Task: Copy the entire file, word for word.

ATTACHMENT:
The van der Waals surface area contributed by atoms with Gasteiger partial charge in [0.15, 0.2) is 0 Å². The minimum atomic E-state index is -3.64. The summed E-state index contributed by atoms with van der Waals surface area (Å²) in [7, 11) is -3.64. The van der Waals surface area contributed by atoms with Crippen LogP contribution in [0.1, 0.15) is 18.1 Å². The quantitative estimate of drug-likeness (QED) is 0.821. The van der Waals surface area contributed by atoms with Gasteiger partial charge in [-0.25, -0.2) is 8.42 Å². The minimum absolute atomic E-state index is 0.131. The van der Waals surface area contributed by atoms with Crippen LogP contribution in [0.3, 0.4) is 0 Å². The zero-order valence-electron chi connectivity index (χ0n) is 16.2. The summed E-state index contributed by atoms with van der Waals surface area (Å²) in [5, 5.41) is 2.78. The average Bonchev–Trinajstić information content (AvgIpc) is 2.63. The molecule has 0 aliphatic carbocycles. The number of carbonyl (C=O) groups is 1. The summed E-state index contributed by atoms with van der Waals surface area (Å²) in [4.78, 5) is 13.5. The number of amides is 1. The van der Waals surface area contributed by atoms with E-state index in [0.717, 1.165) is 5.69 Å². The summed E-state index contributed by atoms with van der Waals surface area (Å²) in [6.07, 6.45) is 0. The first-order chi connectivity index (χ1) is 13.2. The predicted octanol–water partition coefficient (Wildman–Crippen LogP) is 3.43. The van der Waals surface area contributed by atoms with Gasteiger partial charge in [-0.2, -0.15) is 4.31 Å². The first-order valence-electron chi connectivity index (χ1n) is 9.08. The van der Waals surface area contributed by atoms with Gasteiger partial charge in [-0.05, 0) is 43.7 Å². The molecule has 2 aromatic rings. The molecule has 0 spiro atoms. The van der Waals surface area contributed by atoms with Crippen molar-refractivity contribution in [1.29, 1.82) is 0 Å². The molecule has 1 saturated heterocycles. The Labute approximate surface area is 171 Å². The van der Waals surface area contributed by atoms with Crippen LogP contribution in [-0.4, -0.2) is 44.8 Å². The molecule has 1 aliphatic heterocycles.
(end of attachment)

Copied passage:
The van der Waals surface area contributed by atoms with Gasteiger partial charge in [0.15, 0.2) is 0 Å². The minimum atomic E-state index is -3.64. The summed E-state index contributed by atoms with van der Waals surface area (Å²) in [7, 11) is -3.64. The van der Waals surface area contributed by atoms with Crippen LogP contribution in [0.1, 0.15) is 18.1 Å². The quantitative estimate of drug-likeness (QED) is 0.821. The van der Waals surface area contributed by atoms with Gasteiger partial charge in [-0.25, -0.2) is 8.42 Å². The minimum absolute atomic E-state index is 0.131. The van der Waals surface area contributed by atoms with Crippen LogP contribution in [0.3, 0.4) is 0 Å². The zero-order valence-electron chi connectivity index (χ0n) is 16.2. The summed E-state index contributed by atoms with van der Waals surface area (Å²) in [5, 5.41) is 2.78. The average Bonchev–Trinajstić information content (AvgIpc) is 2.63. The molecule has 0 aliphatic carbocycles. The number of carbonyl (C=O) groups is 1. The summed E-state index contributed by atoms with van der Waals surface area (Å²) in [4.78, 5) is 13.5. The number of amides is 1. The van der Waals surface area contributed by atoms with E-state index in [0.717, 1.165) is 5.69 Å². The summed E-state index contributed by atoms with van der Waals surface area (Å²) in [6.07, 6.45) is 0. The first-order chi connectivity index (χ1) is 13.2. The predicted octanol–water partition coefficient (Wildman–Crippen LogP) is 3.43. The van der Waals surface area contributed by atoms with Gasteiger partial charge in [-0.2, -0.15) is 4.31 Å². The first-order valence-electron chi connectivity index (χ1n) is 9.08. The van der Waals surface area contributed by atoms with Gasteiger partial charge in [-0.05, 0) is 43.7 Å². The molecule has 2 aromatic rings. The molecule has 0 spiro atoms. The van der Waals surface area contributed by atoms with Crippen molar-refractivity contribution in [1.29, 1.82) is 0 Å². The molecule has 1 saturated heterocycles. The Labute approximate surface area is 171 Å². The van der Waals surface area contributed by atoms with Crippen LogP contribution in [-0.4, -0.2) is 44.8 Å². The molecule has 1 aliphatic heterocycles.